Cheese-Stuffed Hand Pies With Cheese Crust Is Cheese Plus Cheese Times Cheese

Welcome to Cheese Week, The Takeout's weeklong praise of cheeses.

Cheese is one of those magical foods that lends itself to almost any application. It is glorious all on its own. It pairs beautifully with any breadstuff. It sings with the addition of a garnish of everything from savory (herbs, onions, cured meats) to sweet (fruit, jam, thick syrupy vinegars, honey). It is delicious both raw and cooked. And it makes for an amazing ingredient in other dishes.

With recent holiday entertaining, food gifting and the like, you might have found your cheese drawer overflowing with an abundance of this wonderful stuff. And while an embarrassment of cheesy riches is as good an excuse as any to gather some people around, you might also be craving a bit of social respite.

These hand pies can be made large enough to make a nice lunch, or small enough for a two-bite, cocktail-hour snack. They are delicious hot out of the oven and at room temperature. And they freeze beautifully pre-baking, so that you can make a batch and stash them.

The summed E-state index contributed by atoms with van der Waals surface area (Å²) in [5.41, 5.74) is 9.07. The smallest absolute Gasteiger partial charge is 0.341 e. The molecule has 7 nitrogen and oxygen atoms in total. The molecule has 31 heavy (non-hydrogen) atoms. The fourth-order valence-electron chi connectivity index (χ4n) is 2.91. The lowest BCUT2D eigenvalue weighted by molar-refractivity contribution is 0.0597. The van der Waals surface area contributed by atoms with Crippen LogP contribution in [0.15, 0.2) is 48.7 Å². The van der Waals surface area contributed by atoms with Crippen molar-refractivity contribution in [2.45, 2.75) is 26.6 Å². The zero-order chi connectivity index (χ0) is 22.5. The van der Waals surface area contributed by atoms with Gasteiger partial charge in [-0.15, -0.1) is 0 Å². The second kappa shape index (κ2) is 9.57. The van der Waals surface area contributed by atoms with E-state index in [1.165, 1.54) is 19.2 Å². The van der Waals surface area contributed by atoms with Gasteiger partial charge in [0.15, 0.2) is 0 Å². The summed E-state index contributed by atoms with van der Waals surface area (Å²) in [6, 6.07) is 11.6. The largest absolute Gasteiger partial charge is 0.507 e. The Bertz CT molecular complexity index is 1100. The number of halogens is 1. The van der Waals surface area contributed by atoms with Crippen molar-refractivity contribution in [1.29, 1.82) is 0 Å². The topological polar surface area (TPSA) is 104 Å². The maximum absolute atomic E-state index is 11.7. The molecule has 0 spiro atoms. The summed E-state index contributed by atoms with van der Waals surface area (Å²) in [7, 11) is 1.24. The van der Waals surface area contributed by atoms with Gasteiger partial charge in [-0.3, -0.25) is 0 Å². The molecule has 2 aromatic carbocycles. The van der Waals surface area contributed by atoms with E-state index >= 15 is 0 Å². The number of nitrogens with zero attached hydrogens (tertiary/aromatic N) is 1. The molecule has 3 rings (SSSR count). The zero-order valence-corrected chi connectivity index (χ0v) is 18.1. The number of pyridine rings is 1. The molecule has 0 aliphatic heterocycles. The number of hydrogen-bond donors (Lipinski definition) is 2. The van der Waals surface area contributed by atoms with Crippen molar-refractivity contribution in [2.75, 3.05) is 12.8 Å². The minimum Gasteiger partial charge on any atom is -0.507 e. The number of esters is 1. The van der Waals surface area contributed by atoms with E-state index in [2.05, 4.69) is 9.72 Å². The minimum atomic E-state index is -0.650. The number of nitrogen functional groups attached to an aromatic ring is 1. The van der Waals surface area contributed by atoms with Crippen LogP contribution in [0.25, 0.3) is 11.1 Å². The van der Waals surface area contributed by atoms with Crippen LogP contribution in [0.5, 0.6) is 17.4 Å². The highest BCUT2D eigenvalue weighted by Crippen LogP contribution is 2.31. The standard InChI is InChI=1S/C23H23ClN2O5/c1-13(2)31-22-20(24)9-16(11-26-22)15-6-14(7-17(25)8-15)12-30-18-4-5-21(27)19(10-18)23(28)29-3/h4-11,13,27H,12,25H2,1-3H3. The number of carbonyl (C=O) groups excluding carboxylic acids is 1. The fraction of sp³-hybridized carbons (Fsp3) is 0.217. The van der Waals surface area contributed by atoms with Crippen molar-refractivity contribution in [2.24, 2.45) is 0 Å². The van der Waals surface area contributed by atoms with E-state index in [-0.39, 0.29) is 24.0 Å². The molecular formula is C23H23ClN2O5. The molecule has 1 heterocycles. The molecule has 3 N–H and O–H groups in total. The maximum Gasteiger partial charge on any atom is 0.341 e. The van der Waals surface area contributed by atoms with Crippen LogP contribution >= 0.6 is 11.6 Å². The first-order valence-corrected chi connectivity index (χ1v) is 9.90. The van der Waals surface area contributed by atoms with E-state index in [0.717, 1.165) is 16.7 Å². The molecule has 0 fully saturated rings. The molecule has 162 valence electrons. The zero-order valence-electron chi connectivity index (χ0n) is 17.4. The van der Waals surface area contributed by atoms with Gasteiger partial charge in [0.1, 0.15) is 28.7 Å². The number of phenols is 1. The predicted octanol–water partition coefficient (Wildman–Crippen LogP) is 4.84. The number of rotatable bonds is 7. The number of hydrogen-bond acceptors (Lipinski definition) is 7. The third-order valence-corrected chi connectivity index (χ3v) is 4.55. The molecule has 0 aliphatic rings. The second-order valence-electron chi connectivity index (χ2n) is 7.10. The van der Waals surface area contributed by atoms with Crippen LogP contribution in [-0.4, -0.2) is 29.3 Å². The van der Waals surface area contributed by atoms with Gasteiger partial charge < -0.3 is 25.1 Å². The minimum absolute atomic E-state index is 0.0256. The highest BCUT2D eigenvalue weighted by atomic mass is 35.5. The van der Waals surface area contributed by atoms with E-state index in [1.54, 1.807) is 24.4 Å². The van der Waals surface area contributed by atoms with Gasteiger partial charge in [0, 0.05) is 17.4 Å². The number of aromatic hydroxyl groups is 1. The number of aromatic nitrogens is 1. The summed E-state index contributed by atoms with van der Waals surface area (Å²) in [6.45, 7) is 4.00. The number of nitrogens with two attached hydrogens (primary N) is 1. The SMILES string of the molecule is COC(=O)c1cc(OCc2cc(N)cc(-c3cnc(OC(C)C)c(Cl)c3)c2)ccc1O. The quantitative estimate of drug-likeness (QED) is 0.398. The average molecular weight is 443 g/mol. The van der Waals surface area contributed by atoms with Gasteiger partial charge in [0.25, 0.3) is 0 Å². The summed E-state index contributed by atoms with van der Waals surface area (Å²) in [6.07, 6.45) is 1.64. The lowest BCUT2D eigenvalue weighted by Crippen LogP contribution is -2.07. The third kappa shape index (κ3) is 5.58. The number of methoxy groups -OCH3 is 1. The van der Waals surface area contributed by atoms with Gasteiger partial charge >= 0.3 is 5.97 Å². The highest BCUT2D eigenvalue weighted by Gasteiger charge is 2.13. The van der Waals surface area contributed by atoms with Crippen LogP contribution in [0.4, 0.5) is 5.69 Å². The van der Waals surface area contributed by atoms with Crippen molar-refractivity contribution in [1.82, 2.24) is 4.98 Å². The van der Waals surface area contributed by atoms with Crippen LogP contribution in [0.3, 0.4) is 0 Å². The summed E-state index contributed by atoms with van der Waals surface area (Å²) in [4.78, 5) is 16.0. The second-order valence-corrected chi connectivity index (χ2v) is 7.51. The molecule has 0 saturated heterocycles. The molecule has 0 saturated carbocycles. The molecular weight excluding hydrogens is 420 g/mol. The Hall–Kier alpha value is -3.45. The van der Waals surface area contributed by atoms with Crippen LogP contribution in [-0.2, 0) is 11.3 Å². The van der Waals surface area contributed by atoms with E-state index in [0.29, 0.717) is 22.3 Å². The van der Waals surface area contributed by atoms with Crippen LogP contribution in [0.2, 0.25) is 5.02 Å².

The crust is a pastry made mostly with cheese—just a tiny bit of butter to add some flakiness—so it is a terrific way of using up the remnants of a cheese board. You want to use a cheese that is firm, but not overly aged (no parm here), and not too soft (no brie). Think of the consistency of butter right out of the fridge; those are the cheeses you want. Cheddar, gruyere, Comté, all work great here and feel free to mix them up if you have a bunch of small bits lying around.

It might be tempting to grab a bag of shredded cheese for this. So, let me say, unequivocally, do not use pre-shredded cheese! The starches coating the shreds to keep them from sticking together will make your crust too dry. In this application, the cheese is subbing in for the usual fats in your pastry, so you want it full-fat and unadulterated.

If you like a bit of extra oomph, one of my favorite cheeses for this crust is Cotswold, a cheddar-like cheese with chives that has just the right texture. (I love the little flecks of green and oniony flavor the cheese imparts.) You can also add some chopped chive to the filling if you like.